The historic country of Azerbaijan is located between the Caspian Sea and the Great Caucasus Mountains. It also lies in the middle of two continents, Europe and Asia. This part of the world has not been the most politically inviting or tourist-friendly in the world, yet in 2000, Azerbaijan opened its doors to international tourism. Because of the country’s unique location, weather in Azerbaijan has all the elements: snow, hail, rain, heat, and humidity, which could be inviting to some tourists and off-putting to others.
It is difficult to say exactly what the Azerbaijan climate truly is. The most fitting description is that it is complicated, mostly because of the presence of mountains, plains, reliefs and the nearby sea.
The country experiences mild winter except in the mountain areas where temperatures drop below zero. The lowlands, particularly Kur-Araz, experience warm spring while the plain areas could get very hot and dry summer. The most pleasant summer locations are those near the Caspian Sea to the east.
Azerbaijan has an exclave, the autonomous Republic of Nakhichevan, located just across Armenia. It is here where a variety of temperatures are experienced, ranging from very hot summer days (40°C) to very cold winter nights (-20°C). The hottest and coldest days on record were both experienced in Nakhichevan at 46°C and -33°C.
Fifty-eight percent of Azerbaijan is made up of mountains and not very far to the west are the Major Caucasus, Minor Caucasus and Talish mountain ranges, as well as the Suram Mountain in Georgia. They affect the country’s climate significantly.
Since the Major Caucasus and Suram block the north and westerly winds, only the cold winds from Siberia and the Urals from northwest can reach Azerbaijan. The Caucasus and Central Asia weather converge in Azerbaijan.
Meanwhile, the Talish mountains and Caspian Sea help produce heavy rains in the southwestern part of the country. The annual precipitation in this area is quite high at 1,500 mm, as compared with those in the Kur-Araz and Nakhichevan at only 200 mm to 800 mm.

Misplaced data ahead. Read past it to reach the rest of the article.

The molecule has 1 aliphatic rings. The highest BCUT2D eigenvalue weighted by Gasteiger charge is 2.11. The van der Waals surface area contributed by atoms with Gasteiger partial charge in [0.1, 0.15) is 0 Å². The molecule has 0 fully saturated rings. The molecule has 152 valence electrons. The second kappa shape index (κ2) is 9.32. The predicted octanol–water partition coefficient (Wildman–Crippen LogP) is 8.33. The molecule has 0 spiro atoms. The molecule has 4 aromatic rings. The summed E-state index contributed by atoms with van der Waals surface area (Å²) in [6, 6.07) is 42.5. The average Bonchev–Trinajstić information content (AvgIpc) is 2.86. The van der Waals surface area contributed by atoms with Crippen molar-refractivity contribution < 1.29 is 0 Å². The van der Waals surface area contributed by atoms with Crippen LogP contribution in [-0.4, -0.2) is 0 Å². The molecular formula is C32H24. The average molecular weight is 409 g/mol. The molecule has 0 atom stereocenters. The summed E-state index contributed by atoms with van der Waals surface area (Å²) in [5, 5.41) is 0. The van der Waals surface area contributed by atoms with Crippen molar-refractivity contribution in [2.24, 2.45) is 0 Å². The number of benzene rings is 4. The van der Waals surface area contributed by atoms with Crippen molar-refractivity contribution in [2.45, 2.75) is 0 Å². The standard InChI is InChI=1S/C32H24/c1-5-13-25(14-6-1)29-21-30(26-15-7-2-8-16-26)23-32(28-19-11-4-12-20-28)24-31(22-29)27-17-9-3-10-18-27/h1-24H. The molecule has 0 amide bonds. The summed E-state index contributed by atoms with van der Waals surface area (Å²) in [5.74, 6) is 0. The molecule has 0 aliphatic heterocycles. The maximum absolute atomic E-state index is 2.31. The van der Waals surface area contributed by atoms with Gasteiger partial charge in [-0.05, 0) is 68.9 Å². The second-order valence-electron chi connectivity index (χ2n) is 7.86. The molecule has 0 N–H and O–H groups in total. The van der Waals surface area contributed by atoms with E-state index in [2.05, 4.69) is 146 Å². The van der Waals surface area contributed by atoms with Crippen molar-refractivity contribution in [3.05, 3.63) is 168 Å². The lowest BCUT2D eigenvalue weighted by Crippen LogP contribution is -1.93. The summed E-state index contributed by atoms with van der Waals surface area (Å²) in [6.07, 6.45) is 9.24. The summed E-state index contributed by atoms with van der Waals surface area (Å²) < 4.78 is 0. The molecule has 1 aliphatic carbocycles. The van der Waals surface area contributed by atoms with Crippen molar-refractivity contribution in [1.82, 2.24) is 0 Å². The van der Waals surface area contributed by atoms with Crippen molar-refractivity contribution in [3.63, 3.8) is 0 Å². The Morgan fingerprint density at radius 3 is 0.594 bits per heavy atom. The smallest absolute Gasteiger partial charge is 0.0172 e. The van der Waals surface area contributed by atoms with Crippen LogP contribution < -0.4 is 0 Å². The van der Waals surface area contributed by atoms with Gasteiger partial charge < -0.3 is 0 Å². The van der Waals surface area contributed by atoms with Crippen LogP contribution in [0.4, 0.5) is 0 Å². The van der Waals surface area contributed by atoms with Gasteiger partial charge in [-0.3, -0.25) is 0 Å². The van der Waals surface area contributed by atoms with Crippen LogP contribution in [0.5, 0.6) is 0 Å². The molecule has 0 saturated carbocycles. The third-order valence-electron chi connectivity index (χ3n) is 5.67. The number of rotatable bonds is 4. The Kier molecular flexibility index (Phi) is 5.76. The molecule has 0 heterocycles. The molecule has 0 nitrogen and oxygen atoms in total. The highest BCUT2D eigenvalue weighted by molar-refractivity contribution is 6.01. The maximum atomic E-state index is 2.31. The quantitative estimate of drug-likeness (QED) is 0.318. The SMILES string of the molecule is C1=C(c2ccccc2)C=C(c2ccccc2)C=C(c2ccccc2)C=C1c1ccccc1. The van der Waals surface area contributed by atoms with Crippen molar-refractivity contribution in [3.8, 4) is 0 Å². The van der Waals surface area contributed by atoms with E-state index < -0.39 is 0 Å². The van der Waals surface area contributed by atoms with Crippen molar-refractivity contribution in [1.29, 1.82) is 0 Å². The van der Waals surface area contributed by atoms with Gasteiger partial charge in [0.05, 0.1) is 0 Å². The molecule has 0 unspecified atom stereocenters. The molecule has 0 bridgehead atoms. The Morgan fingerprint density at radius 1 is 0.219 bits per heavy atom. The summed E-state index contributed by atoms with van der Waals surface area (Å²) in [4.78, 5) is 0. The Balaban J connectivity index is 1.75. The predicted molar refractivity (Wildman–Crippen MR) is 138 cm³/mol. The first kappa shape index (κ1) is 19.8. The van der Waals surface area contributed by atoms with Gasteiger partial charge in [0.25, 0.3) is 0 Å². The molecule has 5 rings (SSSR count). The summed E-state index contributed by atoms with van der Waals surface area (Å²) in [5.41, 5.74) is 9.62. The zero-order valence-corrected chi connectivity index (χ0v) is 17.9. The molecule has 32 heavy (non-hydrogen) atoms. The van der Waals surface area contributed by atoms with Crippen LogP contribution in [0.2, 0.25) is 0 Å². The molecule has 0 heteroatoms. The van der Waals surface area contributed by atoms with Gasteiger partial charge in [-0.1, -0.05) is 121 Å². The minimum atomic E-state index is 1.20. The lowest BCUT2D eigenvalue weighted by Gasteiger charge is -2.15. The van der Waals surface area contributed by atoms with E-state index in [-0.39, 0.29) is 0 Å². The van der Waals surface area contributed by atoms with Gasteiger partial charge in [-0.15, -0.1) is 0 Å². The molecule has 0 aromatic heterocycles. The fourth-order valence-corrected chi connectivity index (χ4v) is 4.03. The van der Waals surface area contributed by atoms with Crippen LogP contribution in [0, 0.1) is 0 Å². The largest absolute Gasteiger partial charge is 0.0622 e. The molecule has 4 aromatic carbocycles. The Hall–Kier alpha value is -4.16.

As expected, the mountains are capped with snow, which could stay frozen for about 100 days in a year. Storms can also last long (45 days) on the mountains. Some of the country’s plain areas get snow for 10-15 days. In some areas, hail damage livelihood and crops, such as cotton, tobacco and cereals.
While several parts of the country experience weather extremes throughout the year, the best months to visit Azerbaijan are from April to October when it is warm and dry in most of the country, specifically in the capital city of Baku. The top tourist attraction in the city is the medieval inner city called Ichari Shahar, a well-preserved, living reminder of how people lived in this part of the world several centuries ago.
July and August are the warmest months with temperature rising to as high as 38°C (100°F). Winter months are very cold and wet.
Finally, it is interesting to know that the country is home to nine of the 11 types of climatic zones in the world, which include semi-desert, plain, dry steppe, mountain, forest, subalpine, and alpine. This is why the weather in Azerbaijan is quite unique and unpredictable at times.